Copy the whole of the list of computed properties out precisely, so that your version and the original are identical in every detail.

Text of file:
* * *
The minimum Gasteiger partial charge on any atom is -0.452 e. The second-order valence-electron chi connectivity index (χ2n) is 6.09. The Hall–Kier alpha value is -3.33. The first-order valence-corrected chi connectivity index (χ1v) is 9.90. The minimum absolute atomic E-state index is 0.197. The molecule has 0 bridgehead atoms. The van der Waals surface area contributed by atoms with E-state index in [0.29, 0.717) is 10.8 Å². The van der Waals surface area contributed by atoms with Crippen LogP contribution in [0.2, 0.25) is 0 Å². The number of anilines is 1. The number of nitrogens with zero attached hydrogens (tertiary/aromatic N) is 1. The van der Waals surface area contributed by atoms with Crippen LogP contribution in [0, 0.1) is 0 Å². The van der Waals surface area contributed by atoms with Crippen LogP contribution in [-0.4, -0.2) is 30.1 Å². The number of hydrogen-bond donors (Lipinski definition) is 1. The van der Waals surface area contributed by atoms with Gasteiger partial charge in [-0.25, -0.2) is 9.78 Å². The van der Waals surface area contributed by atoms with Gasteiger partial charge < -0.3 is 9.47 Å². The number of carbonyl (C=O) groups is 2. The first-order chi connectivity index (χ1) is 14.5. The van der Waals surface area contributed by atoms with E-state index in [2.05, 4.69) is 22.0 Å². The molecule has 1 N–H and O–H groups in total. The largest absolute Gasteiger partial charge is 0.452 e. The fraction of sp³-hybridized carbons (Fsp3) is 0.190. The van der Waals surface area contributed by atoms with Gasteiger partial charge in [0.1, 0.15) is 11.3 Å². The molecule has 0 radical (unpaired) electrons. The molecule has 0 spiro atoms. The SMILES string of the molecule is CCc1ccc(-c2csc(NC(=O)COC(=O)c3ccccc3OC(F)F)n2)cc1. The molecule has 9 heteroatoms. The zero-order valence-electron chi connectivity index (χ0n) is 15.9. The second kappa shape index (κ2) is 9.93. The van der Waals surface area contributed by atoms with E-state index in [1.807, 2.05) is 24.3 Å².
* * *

The minimum Gasteiger partial charge on any atom is -0.452 e. The second-order valence-electron chi connectivity index (χ2n) is 6.09. The Hall–Kier alpha value is -3.33. The first-order valence-corrected chi connectivity index (χ1v) is 9.90. The minimum absolute atomic E-state index is 0.197. The molecule has 0 bridgehead atoms. The van der Waals surface area contributed by atoms with E-state index in [0.29, 0.717) is 10.8 Å². The van der Waals surface area contributed by atoms with Crippen LogP contribution in [0.2, 0.25) is 0 Å². The number of anilines is 1. The number of nitrogens with zero attached hydrogens (tertiary/aromatic N) is 1. The van der Waals surface area contributed by atoms with Crippen LogP contribution in [0, 0.1) is 0 Å². The van der Waals surface area contributed by atoms with Crippen LogP contribution in [-0.4, -0.2) is 30.1 Å². The number of hydrogen-bond donors (Lipinski definition) is 1. The van der Waals surface area contributed by atoms with Gasteiger partial charge in [-0.25, -0.2) is 9.78 Å². The van der Waals surface area contributed by atoms with Gasteiger partial charge < -0.3 is 9.47 Å². The number of carbonyl (C=O) groups is 2. The first-order chi connectivity index (χ1) is 14.5. The van der Waals surface area contributed by atoms with E-state index in [2.05, 4.69) is 22.0 Å². The molecule has 1 N–H and O–H groups in total. The largest absolute Gasteiger partial charge is 0.452 e. The fraction of sp³-hybridized carbons (Fsp3) is 0.190. The van der Waals surface area contributed by atoms with Gasteiger partial charge in [0.1, 0.15) is 11.3 Å². The molecule has 0 radical (unpaired) electrons. The molecule has 0 spiro atoms. The SMILES string of the molecule is CCc1ccc(-c2csc(NC(=O)COC(=O)c3ccccc3OC(F)F)n2)cc1. The molecule has 9 heteroatoms. The zero-order valence-electron chi connectivity index (χ0n) is 15.9. The second kappa shape index (κ2) is 9.93. The van der Waals surface area contributed by atoms with E-state index in [1.807, 2.05) is 24.3 Å².